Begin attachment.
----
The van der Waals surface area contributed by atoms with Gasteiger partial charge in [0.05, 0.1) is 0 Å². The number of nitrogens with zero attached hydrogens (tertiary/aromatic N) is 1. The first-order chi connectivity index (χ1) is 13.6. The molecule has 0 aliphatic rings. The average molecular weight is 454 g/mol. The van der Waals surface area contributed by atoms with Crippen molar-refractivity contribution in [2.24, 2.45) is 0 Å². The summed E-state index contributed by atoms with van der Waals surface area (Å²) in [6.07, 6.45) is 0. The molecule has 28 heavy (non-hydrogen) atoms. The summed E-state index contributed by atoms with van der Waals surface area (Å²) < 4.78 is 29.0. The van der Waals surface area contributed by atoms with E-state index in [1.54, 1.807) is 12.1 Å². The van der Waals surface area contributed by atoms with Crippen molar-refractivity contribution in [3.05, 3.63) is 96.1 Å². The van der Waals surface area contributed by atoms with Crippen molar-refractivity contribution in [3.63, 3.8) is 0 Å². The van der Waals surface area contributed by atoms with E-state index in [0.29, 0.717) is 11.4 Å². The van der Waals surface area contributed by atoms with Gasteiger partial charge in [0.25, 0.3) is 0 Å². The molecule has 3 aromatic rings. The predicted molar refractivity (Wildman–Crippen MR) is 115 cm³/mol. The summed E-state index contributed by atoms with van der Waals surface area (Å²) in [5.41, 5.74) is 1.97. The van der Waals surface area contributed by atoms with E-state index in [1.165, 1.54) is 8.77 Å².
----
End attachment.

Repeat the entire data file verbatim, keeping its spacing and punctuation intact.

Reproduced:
The van der Waals surface area contributed by atoms with Gasteiger partial charge in [0.05, 0.1) is 0 Å². The number of nitrogens with zero attached hydrogens (tertiary/aromatic N) is 1. The first-order chi connectivity index (χ1) is 13.6. The molecule has 0 aliphatic rings. The average molecular weight is 454 g/mol. The van der Waals surface area contributed by atoms with Crippen molar-refractivity contribution in [2.24, 2.45) is 0 Å². The summed E-state index contributed by atoms with van der Waals surface area (Å²) in [6.07, 6.45) is 0. The molecule has 28 heavy (non-hydrogen) atoms. The summed E-state index contributed by atoms with van der Waals surface area (Å²) < 4.78 is 29.0. The van der Waals surface area contributed by atoms with E-state index in [1.54, 1.807) is 12.1 Å². The van der Waals surface area contributed by atoms with Crippen molar-refractivity contribution in [3.05, 3.63) is 96.1 Å². The van der Waals surface area contributed by atoms with Crippen molar-refractivity contribution in [3.63, 3.8) is 0 Å². The van der Waals surface area contributed by atoms with E-state index in [0.29, 0.717) is 11.4 Å². The van der Waals surface area contributed by atoms with Gasteiger partial charge in [0.25, 0.3) is 0 Å². The molecule has 3 aromatic rings. The predicted molar refractivity (Wildman–Crippen MR) is 115 cm³/mol. The summed E-state index contributed by atoms with van der Waals surface area (Å²) in [5.41, 5.74) is 1.97. The van der Waals surface area contributed by atoms with E-state index in [1.165, 1.54) is 8.77 Å².